Tiffany Roman Style

This series of photos taken at the Metropolitan Museum of Art, New York City, shows the similarities between old oxidized Roman glass and Tiffany glass. This is no accident. Tiffany studied Roman glass and loved the iridescence in it and recreated the effects in his work.

Roman glass:

Roman glass composite, Met 1/12/2017
Roman glass composite, Met 1/12/2017

Tiffany glass:

Photographs below courtesy of the Met except for the last one by me.

Louis Comfort Tiffany 1848-1933, son of a prominent New York jeweler, studied art in New York and later in Paris. While in France, he met Emile Galle who was producing art glass in Nancy. Tiffany was influenced by the Art Nouveau, Japanese prints, Middle Eastern art, and ancient Roman pottery.

Upon returning to America, Tiffany continued painting and was also involved in decorative arts. In 1875, he founded Louis Comfort Tiffany and patented his first glass-lustering technique in 1881. Favrile glass, the trademark for Tiffany handmade glass, resulted from these experiments in imitating Roman glass. This lustering technique, with its iridescent effect, involved dissolving salts of metallic oxides in the molten glass, creating soft greens, blues, golds, etc. The metallic content was then brought to the surface by subjecting the glass to a reducing flame and spraying with another chloride. This treatment caused the surface to crackle into a profusion of tiny lines that refracted light.

Tiffany retired in 1918. Nash carried on the business. In 1928, L.C. Tiffany severed all connection with the firm, withdrawing permission to use his name.

I used some of the Roman glass to create this:

Yellowthroat in an Iridescencent Universe 1/24/2014
Yellowthroat in an Iridescencent Universe 1/24/2014

18 thoughts on “Tiffany Roman Style

  1. Barbara Bryan 2017-01-17 / 10:46 pm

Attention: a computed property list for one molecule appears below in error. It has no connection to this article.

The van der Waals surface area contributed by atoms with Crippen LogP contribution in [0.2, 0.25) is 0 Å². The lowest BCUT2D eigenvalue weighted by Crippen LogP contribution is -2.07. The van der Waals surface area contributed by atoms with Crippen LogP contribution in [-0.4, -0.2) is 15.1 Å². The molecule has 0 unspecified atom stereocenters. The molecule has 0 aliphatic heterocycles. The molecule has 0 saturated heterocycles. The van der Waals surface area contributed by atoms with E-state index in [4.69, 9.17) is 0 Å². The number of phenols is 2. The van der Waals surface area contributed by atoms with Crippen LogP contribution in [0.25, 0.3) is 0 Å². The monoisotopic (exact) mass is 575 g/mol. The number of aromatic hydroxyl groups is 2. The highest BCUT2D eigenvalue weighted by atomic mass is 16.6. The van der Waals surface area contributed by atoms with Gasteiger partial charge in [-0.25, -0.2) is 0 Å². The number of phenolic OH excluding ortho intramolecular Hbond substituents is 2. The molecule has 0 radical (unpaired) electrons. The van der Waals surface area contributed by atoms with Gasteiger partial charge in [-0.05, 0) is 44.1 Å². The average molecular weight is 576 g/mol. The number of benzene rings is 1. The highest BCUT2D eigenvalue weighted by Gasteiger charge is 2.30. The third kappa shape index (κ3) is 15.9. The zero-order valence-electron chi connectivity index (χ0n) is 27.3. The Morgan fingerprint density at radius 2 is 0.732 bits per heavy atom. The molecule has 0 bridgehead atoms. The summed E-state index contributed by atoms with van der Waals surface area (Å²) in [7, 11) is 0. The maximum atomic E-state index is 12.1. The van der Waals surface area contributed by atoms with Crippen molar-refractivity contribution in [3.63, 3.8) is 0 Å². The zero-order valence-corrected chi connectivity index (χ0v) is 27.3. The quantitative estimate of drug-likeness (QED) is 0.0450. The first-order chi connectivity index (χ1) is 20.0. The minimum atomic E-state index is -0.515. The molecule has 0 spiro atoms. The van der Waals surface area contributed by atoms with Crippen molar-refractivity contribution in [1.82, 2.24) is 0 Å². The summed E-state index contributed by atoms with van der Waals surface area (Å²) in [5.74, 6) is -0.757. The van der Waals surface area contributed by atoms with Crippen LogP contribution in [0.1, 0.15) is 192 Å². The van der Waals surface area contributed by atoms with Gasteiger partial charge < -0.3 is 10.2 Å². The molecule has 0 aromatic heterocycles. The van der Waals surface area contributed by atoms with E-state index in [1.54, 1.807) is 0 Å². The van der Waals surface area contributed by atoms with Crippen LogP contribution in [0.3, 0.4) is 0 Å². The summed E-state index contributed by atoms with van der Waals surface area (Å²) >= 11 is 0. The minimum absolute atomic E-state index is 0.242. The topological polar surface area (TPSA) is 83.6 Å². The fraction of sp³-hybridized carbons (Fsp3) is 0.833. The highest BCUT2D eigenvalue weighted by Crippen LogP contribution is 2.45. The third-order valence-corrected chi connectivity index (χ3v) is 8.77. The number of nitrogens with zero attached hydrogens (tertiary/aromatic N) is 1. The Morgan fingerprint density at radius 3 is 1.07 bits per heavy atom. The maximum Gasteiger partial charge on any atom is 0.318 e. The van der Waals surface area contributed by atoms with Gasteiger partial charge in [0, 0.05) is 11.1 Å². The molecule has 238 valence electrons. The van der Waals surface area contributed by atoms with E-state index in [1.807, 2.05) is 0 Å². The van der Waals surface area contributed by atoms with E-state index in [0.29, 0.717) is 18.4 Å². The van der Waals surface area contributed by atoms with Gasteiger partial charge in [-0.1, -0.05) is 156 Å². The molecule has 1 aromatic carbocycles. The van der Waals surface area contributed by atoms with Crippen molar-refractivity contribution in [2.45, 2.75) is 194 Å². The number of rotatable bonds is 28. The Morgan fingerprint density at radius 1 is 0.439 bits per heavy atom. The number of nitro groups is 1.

Thanks Sherry, for bringing the Met Museum to me!

    Liked by 1 person

  2. AngelaFurtado1 2017-01-17 / 11:08 pm

    Beautiful glasses. Thanks for sharing these images with us, Sherry.

    Like

    • Sherry Felix 2017-01-18 / 4:42 pm

      I get why you see that. Superficially the iridescence is like Tiffany glass. Molded Carnival glass is less expensive than the blown and baked Tiffany glass which has more colors and textures.

      Like

  3. BeckyB 2017-01-19 / 5:08 am

    stunning . . .if only I could afford Tiffany or happen to stumble across some Roman on a walk!!

    Liked by 1 person

  4. Jet Eliot 2017-01-20 / 1:34 pm

    I am a big fan of glass art, this exhibit looks wonderful. Interesting facts about the making of the colors and iridescence, Sherry. I find it astounding that the Romans could produce this sophistication so long ago. Thanks for bringing us the exhibit with your great photos. I like your yellowthroat art too!

    Liked by 1 person

    • Sherry Felix 2017-01-21 / 3:21 pm

      I hate to bust the bubble. The shapes of Roman glass are indeed amazing. The iridescence is a result of weathering. There is no special exhibit of any of this glass. The Met has one or two pieces on display here and there.

      Like

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